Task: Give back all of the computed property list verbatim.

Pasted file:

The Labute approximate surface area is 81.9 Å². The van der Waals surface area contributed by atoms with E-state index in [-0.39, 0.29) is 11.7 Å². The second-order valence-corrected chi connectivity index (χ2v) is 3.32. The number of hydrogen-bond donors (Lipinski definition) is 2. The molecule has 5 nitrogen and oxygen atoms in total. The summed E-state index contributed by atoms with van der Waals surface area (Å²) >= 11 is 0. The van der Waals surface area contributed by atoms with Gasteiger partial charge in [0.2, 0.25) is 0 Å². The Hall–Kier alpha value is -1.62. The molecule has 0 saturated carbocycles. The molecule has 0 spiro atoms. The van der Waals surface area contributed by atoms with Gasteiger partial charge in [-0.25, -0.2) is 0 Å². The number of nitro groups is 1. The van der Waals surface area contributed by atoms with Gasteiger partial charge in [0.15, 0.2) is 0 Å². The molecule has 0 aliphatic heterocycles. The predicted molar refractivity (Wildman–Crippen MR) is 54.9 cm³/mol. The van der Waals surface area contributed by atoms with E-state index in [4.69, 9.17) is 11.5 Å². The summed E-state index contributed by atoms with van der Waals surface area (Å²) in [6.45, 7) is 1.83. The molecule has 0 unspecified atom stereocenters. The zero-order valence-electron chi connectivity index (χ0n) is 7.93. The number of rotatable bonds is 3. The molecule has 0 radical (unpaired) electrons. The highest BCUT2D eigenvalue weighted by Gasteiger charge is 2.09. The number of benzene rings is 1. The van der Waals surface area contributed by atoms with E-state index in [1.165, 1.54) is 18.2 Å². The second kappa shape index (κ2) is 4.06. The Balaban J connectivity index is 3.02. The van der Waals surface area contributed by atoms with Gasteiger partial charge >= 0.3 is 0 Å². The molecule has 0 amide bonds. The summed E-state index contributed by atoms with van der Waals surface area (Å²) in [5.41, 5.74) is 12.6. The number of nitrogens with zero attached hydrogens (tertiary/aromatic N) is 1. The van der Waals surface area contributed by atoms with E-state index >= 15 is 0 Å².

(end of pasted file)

The Labute approximate surface area is 81.9 Å². The van der Waals surface area contributed by atoms with E-state index in [-0.39, 0.29) is 11.7 Å². The second-order valence-corrected chi connectivity index (χ2v) is 3.32. The number of hydrogen-bond donors (Lipinski definition) is 2. The molecule has 5 nitrogen and oxygen atoms in total. The summed E-state index contributed by atoms with van der Waals surface area (Å²) >= 11 is 0. The van der Waals surface area contributed by atoms with Gasteiger partial charge in [0.2, 0.25) is 0 Å². The Hall–Kier alpha value is -1.62. The molecule has 0 saturated carbocycles. The molecule has 0 spiro atoms. The van der Waals surface area contributed by atoms with Gasteiger partial charge in [-0.25, -0.2) is 0 Å². The number of nitro groups is 1. The van der Waals surface area contributed by atoms with Gasteiger partial charge in [0.15, 0.2) is 0 Å². The molecule has 0 aliphatic heterocycles. The predicted molar refractivity (Wildman–Crippen MR) is 54.9 cm³/mol. The van der Waals surface area contributed by atoms with E-state index in [4.69, 9.17) is 11.5 Å². The summed E-state index contributed by atoms with van der Waals surface area (Å²) in [6.45, 7) is 1.83. The molecule has 0 unspecified atom stereocenters. The zero-order valence-electron chi connectivity index (χ0n) is 7.93. The number of rotatable bonds is 3. The molecule has 0 radical (unpaired) electrons. The highest BCUT2D eigenvalue weighted by Gasteiger charge is 2.09. The number of benzene rings is 1. The van der Waals surface area contributed by atoms with E-state index in [1.165, 1.54) is 18.2 Å². The second kappa shape index (κ2) is 4.06. The Balaban J connectivity index is 3.02. The van der Waals surface area contributed by atoms with Gasteiger partial charge >= 0.3 is 0 Å². The molecule has 0 amide bonds. The summed E-state index contributed by atoms with van der Waals surface area (Å²) in [5.41, 5.74) is 12.6. The number of nitrogens with zero attached hydrogens (tertiary/aromatic N) is 1. The van der Waals surface area contributed by atoms with E-state index >= 15 is 0 Å².